More Trigger Warnings than Tumblr.
The best tactic I found is to let the enemy spot you, not to actively search them out and trigger their location. It's also the first example of how EU breaks its rules for a consistent challenge. For whatever reason, every time you spot an enemy, they get to scatter freely and then attack you at the end of your turn. Sometimes, the enemy will freeze and force you to trigger them before they move. The best solution is to either scout ahead with someone ghosted or use trackers to spot them from afar, and then hunker down.
I don't have an issue with constant the two-second cinematic. What I do have a problem is how your units do not react similarly to spotting an enemy.
Another related issue is Overwatch, which allows you to open fire on threats outside of your designated turn. Because of the isometric camera, you have to hope that when the alien is spotted that they'll be within range. This could easily be fixed with a range-setting to make it more useful than a prayer on a battlefield. Which, themselves, also house their own set of issues. Sometimes the free-aiming system can be misleading when it comes to altitude. The transitioning of floors can make some encounters hard to distinguish what you can and cannot hit. And aliens can sometimes hide in the one corner in the map with one entrance.
The most obvious broken system is the aiming system of XCOM. It never feels fair for either side. The aiming calculation could be less infuriating with its pure hit-or-miss system. For whatever reason, a sniper-rifle is treated the same as a shotgun or assault rifle. Hit or miss with some critical chance for hits.
Here's one suggestion: Instead of all guns acting the same, we personalized guns to have a certain tactic. For example, the shotgun could have a wider spread (3 tiles) with the central line-of-sight (1 tile) that does the most damage. Too far away, it'll miss completely; up close, it will do some damage which is better than missing. Snipers could stay the same; one shot, either hitting the target or missing completely. Assault rifles, with a burst fire, could have some medium spread while heavies would have the most spread.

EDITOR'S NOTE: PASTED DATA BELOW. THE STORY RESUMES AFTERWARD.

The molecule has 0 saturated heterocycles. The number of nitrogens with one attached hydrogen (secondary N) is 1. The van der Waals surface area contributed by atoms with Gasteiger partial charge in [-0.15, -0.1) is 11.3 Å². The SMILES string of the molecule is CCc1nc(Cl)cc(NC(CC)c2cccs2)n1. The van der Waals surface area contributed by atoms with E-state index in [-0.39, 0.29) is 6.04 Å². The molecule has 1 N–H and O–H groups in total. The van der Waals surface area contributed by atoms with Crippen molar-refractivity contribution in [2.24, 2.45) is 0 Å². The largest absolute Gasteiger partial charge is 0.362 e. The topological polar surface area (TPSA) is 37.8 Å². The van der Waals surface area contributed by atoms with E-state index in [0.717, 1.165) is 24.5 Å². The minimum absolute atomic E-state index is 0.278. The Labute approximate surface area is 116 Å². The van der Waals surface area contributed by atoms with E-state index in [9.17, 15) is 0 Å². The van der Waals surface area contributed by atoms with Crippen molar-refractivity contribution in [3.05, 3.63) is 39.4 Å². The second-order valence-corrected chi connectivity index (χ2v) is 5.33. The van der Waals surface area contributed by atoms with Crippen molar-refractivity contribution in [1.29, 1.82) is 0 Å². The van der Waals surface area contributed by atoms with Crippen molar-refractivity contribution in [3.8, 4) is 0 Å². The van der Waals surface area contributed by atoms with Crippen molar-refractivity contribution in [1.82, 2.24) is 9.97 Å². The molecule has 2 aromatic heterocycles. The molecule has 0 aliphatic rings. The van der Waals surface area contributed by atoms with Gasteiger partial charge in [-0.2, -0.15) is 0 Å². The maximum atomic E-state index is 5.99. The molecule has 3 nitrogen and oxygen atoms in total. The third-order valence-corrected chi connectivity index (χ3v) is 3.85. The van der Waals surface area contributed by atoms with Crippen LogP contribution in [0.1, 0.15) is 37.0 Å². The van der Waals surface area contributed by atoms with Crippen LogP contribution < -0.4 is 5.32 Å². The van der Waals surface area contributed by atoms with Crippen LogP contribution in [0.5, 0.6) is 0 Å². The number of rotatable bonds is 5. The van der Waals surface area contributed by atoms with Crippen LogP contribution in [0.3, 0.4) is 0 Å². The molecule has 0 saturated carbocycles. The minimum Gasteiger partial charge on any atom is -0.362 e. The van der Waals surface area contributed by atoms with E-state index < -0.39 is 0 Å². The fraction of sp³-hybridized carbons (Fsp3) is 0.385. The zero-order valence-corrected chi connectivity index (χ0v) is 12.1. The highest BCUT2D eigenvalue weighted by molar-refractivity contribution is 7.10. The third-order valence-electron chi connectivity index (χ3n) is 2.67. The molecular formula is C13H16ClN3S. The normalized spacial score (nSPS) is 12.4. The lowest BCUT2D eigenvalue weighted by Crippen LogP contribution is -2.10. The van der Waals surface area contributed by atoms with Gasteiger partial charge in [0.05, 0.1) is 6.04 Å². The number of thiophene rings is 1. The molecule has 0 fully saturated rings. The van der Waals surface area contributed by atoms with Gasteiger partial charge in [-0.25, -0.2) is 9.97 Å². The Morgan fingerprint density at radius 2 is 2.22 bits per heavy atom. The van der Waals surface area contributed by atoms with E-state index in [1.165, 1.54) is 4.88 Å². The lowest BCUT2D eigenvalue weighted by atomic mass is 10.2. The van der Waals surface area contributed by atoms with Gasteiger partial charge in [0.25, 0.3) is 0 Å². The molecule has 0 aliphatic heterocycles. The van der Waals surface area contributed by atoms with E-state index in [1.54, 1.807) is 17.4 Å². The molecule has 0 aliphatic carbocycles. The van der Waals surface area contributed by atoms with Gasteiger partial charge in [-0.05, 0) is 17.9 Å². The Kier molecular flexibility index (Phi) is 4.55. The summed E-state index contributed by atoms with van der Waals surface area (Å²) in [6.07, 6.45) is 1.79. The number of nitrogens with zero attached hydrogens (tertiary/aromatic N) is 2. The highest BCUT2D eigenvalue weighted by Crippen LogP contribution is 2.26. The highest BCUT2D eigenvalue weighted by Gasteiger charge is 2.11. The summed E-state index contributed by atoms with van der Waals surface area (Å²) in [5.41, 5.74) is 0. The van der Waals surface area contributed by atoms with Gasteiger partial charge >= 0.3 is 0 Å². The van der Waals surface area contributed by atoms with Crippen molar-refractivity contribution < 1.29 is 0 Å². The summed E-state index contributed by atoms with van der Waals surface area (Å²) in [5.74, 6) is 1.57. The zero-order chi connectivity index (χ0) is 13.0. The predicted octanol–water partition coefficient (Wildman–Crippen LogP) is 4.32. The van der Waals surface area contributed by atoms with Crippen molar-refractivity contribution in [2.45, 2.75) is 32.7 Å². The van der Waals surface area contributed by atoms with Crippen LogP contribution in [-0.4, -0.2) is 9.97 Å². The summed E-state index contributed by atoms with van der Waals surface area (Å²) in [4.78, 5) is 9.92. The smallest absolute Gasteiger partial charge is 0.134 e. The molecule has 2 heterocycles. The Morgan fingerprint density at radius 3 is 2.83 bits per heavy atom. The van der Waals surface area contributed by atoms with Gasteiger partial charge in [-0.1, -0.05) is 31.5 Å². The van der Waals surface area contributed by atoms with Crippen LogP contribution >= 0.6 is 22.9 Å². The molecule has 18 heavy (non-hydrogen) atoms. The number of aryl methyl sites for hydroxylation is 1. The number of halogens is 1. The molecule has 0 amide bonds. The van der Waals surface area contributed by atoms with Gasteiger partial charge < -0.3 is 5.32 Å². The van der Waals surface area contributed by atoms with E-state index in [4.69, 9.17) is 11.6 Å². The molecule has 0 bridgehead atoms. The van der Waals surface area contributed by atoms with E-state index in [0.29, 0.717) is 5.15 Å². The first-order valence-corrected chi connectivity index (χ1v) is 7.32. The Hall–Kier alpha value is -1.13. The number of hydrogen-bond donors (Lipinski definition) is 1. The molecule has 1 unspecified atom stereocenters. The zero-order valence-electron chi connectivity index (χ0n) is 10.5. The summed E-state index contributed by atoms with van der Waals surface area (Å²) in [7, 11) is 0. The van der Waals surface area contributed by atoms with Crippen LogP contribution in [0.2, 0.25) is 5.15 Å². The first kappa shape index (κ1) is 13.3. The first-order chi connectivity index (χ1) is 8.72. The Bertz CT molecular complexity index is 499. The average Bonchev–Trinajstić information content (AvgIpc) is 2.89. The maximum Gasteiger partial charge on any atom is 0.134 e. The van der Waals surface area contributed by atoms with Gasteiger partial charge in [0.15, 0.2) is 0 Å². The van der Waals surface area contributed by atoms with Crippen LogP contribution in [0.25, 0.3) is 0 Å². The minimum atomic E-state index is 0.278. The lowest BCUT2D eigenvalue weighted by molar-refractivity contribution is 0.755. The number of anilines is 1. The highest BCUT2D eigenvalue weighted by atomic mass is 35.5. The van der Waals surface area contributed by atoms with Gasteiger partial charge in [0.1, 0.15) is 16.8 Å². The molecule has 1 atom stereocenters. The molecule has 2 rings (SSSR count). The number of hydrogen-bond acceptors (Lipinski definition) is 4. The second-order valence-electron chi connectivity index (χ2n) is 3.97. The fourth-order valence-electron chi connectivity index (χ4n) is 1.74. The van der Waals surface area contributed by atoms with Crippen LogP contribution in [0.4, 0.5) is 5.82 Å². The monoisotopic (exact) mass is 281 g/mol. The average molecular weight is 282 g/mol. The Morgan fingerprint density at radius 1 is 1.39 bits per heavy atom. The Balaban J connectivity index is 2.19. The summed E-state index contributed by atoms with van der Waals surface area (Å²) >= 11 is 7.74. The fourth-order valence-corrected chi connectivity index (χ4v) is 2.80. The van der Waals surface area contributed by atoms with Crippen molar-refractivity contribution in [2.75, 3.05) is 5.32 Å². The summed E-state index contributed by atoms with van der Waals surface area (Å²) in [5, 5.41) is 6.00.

A larger issue while playing Classic is the recruits. I consider them broken because if you lose your veteran units, then you've lost the game. Recruits all start out with poor stats/equipment (aside from one Squaddie perk) and have to rack up successful missions to grow. They are randomly given one of three classes only AFTER they get one kill (which restricts them to class-specific weapons only). It just adds needless padding; worse, it can end the game if you lose too many vets in a compressed space.
An XCOMplimishment Despite its Flaws
Enemy Unknown succeeds in providing a unique experience where you can develop a love-hate honeymoon. It begins all tender and carefree until those damning issues make you want to quit or to give up. But, in spite of those issues, there's enough there to make you want to keep trying. You'll think "all failures will be overridden by accomplishing this one thing. It will be the one thing I've done right." Then, nine-months later you find that there's a Sectoid baby. You dispose of it, and you are left pondering where you went wrong and what to do about it now.
Then you start it all over again.
Community review by Brian (February 21, 2016)
Current interests: Strategy/Turn-Based Games, CRPGs, Immersive Sims, Survival Solo Games, etc.